In the period leading up to the lone goal, Panama enjoyed a number of dangerous chances, with Armando Cooper being the focal point. A 61st minute cross from Cooper eluded Quintero’s outstretched leg at the 6 yard box. A few minutes later, a quality run from the left midfielder beat Clarence Goodson, but his 10 yard shot from the left was deflected over the crossbar by Tim Howard.

Panama vs US June 22 2011 71st Minute Panama 0 1 United States: Gold Cup Semifinal Review

71st Minute (click diagram to expand)

Bradley’s other substitution could be described as sublime for fans of the US team. Freddy Adu saw his first action of the Gold Cup, and his first appearance for the team since the last Gold Cup in 2009. He replaced Agudelo, who had an above-par match, but who had been manhandled by an aggressive backline led by Felipe Baloy.

The offensive push for Panama continued. The team had jumped into the attack, seizing on a passion they appear to reserve especially for the US. Barahona, Luis Renteria (on for Cooper), and Gomez stepped up their push, as well as the fullbacks Machado and Henriquez.

Unfortunately for Panama, that last gasp effort gave the US the perfect opportunity to counter in the 77th minute. The ball came out of the US area to Adu. He lofted an exquisite long through, which Donovan was able to run onto down the right flank. He then passed through a defender’s legs, and Dempsey met the pass at the far post. He beat his defender to the ball, and pooched it into the goal for the game’s only score.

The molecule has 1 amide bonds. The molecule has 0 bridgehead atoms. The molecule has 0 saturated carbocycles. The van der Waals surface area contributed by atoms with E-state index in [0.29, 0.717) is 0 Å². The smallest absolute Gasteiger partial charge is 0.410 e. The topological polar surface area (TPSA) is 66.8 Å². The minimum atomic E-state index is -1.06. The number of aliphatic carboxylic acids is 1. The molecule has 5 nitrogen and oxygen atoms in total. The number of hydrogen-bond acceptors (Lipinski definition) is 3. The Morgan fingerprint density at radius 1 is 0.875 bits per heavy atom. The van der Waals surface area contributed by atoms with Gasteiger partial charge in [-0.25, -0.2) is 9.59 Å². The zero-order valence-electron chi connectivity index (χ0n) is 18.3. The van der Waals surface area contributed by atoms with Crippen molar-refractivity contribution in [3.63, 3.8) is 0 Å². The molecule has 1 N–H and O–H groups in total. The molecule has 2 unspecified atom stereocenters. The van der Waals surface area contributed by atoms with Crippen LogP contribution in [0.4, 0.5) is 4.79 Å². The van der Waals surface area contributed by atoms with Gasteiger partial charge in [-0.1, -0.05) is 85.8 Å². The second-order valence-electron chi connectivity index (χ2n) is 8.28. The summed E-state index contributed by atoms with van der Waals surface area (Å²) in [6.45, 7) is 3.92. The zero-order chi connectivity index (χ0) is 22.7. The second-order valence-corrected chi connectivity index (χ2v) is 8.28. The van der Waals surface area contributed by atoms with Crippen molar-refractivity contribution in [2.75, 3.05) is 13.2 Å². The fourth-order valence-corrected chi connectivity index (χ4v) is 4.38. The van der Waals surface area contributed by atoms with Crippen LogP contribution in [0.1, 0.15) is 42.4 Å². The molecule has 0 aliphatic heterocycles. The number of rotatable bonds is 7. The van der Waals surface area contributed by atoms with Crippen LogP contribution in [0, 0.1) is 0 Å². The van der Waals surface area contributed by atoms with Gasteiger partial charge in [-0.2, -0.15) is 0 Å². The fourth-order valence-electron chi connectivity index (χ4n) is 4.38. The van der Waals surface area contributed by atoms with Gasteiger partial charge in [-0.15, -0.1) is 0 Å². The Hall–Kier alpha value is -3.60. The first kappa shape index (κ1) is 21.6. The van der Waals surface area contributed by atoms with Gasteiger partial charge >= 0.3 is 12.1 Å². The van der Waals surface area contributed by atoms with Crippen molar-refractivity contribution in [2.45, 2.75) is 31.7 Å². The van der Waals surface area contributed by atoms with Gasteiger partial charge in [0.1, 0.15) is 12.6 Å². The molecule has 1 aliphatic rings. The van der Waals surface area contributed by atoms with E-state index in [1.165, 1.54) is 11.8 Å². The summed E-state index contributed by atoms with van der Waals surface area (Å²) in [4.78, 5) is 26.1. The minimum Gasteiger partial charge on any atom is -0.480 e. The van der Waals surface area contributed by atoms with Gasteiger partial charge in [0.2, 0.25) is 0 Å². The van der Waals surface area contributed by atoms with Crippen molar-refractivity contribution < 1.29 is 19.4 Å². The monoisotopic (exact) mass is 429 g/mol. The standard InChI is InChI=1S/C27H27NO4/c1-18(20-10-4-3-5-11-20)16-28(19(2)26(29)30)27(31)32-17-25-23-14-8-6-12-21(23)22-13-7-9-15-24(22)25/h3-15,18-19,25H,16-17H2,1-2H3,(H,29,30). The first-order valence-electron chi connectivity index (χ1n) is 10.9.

Tactically, Panama matches up well with the US, and their aggressive defensive posture exacerbates one of the Americans’ weak links: quality passing. Several times in this match we saw the quick passing game yield advantages, only to have sloppy passing cost us time to recover. With the back-line looking adequate at this point, the one aspect the United States lacks is a central playmaker, a guy who can distribute, hold possession in the middle of the park, pick out strikers, and thread the needle. Kljestan was barely average in this role. If Michael Bradley can improve his passing game, perhaps he could develop into this type of player. Until then, we will struggle against teams who can effectively close down our middle layer.

The CONCACAF Gold Cup Final will start at 9 PM on Saturday night. The Rose Bowl will be an electric stage for these two squads, Mexico and the US. It’s the final everyone envisioned three weeks ago before the tournament began, but both teams have taken different routes. El Tri’s was more traditional, cruising through Group A while struggling to advance against Guatemala and Honduras. We’ve chronicled the Red, White, and Blue’s plight on this blog from the outset. They’ve survived two middling performances against a quality Panama side. They dominated every other opponent, if not on the score-sheet in the run of play. The best news for Bradley is that Mexico has shed their cloak of invincibility in the Knockout Round, and perhaps one inspired effort from the US can earn them their fifth Gold Cup.

13 Responses to Panama 0-1 United States: Gold Cup Semifinal Review

  1. Alan says:

    Not a lot of goals scored, but the US showed that they have what it takes to beat Mexico.

  2. Robert says:

    Great game and glad to see USA get a win. However, this is where I draw the line and will be rooting for Mexico.

  3. Short passes says:

    Well written even-handed analysis, Earl. Definitely not the usual sycophantic drivel that usually originates with many of your peers. Keep it up. Regarding the game, I will be cheering for skillful soccer — go Mexico!!!

  4. Mark says: